Updated on December 10, 2021
Here’s what’s of interest from various comic companies for May 2014.
Full solicitations are available here.
- The Powerpuff Girls #9, $4
- Dexter’s Laboratory #2 (of 4), $4
- Rocky and Bullwinkle #3 (of 4), $4
- Walt Disney’s Donald Duck: “Trail of the Unicorn,” vol. 6 (Carl Barks Library), on sale May 2, $29
Comic strip compilations
- Archie: The Swingin’ Sixties: Complete Daily Newspaper Comics: 1963-1965, $50
- Jerktastic Park: A Get Fuzzy Treasury, on sale May 6, $19
- The Complete Peanuts: 1950-1952 Paperback Edition (vol. 1), on sale May 20, $23
The Rowdyruff Boys and the Boogie Man in this month’s “Powerpuff Girls?” Sounds interesting…
Reprints of the earliest “Peanuts” strips as well as classic Carl Barks “Donald Duck” comics are coming.
Mark Millar’s “MPH” from Image comes off sounding offensive; see the description:
The all-new Millarworld Universe kicks into high gear with the launch of Millar and Fegredo’s fast and furious miniseries. When a group of hard-luck teens in Motor City stumble upon a street drug called MPH, they gain the power of super speed. Will they use it to save the world? Hell no! Not when there’s dolla, dolla bills to be had, y’all. A high-octane urban adventure, MPH brings you super speed like you’ve never seen before! This launch features a variant cover by Jock, a blank cover variant, and a special series of linked cover variants by Fegredo showcasing the book’s cast.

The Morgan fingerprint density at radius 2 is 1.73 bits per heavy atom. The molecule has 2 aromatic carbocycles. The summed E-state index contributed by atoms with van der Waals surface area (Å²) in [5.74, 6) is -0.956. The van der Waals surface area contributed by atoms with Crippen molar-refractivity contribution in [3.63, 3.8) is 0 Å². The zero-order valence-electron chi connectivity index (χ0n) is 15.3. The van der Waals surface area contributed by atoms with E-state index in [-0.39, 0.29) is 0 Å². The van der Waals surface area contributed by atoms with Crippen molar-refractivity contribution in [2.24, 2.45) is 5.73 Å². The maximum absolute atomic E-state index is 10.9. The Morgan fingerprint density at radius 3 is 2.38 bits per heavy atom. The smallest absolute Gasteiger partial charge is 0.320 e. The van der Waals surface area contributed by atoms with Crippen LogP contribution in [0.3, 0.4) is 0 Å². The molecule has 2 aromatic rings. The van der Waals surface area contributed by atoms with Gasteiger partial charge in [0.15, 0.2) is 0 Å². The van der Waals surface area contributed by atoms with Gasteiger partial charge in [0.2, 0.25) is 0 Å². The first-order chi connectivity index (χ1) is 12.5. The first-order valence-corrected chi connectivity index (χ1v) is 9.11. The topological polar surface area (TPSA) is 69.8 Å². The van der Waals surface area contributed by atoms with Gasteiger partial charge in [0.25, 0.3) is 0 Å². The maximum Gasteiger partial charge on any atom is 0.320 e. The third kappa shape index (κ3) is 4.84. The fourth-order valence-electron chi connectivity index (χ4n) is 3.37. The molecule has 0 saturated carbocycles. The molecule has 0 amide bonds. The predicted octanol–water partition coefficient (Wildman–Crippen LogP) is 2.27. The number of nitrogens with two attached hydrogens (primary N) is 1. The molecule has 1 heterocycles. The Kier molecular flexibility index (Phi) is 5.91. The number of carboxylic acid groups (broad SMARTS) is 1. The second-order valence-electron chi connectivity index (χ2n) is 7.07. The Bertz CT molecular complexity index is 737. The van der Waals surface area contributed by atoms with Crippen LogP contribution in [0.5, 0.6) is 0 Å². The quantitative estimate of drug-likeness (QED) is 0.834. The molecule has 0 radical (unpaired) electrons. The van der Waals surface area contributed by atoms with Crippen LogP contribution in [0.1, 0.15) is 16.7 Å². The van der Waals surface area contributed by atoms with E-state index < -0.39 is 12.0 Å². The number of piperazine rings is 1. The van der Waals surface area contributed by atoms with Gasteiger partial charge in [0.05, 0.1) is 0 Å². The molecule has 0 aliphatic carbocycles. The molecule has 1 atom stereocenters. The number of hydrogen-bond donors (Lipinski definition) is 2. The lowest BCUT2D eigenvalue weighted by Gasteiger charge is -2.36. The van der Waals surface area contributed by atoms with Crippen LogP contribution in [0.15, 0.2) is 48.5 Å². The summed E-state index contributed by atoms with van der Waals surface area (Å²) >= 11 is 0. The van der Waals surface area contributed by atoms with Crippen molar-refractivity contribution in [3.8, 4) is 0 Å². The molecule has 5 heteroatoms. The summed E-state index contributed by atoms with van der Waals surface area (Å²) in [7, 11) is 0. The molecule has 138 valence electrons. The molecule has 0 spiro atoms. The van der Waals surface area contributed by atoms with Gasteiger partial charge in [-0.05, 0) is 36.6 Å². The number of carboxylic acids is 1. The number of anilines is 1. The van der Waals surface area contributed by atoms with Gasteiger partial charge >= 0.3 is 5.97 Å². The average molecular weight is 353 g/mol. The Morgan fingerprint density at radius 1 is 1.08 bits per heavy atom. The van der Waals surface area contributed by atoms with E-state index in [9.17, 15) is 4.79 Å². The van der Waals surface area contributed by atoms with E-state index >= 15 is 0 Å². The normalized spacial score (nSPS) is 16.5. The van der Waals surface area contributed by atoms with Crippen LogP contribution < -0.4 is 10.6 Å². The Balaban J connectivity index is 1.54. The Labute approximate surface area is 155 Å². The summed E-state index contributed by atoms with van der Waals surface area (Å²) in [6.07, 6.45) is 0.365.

“Dolla, dolla bills to be had, y’all?” Really? Since obviously superpowered minorities (which is who’s clearly being implied from the description’s “street slang”) from a depressed urban area wouldn’t use their powers to better their environment. Never mind the various and more interesting/less insensitive story ideas one could get from such a premise. (Who’s making the drug, and why? How does it work? How does their family/community/the world react to basically having the Flash around? And so forth.) Glad nobody told the Milestone Comics founders this when they created their highly-praised universe of minority characters, who operate in “Dakota,” a fictional Detroit analogue.
From a brief Google search, Mr. Millar seems to have had some previous complaints about how he’s written minorities in other comics, as well. Yes, there are Black supervillains (Aquaman’s foe Black Manta the most famous of them), but a comic where it sounds like all the characters are implied to be minorities, money-grubbing and unheroic seems problematic to me.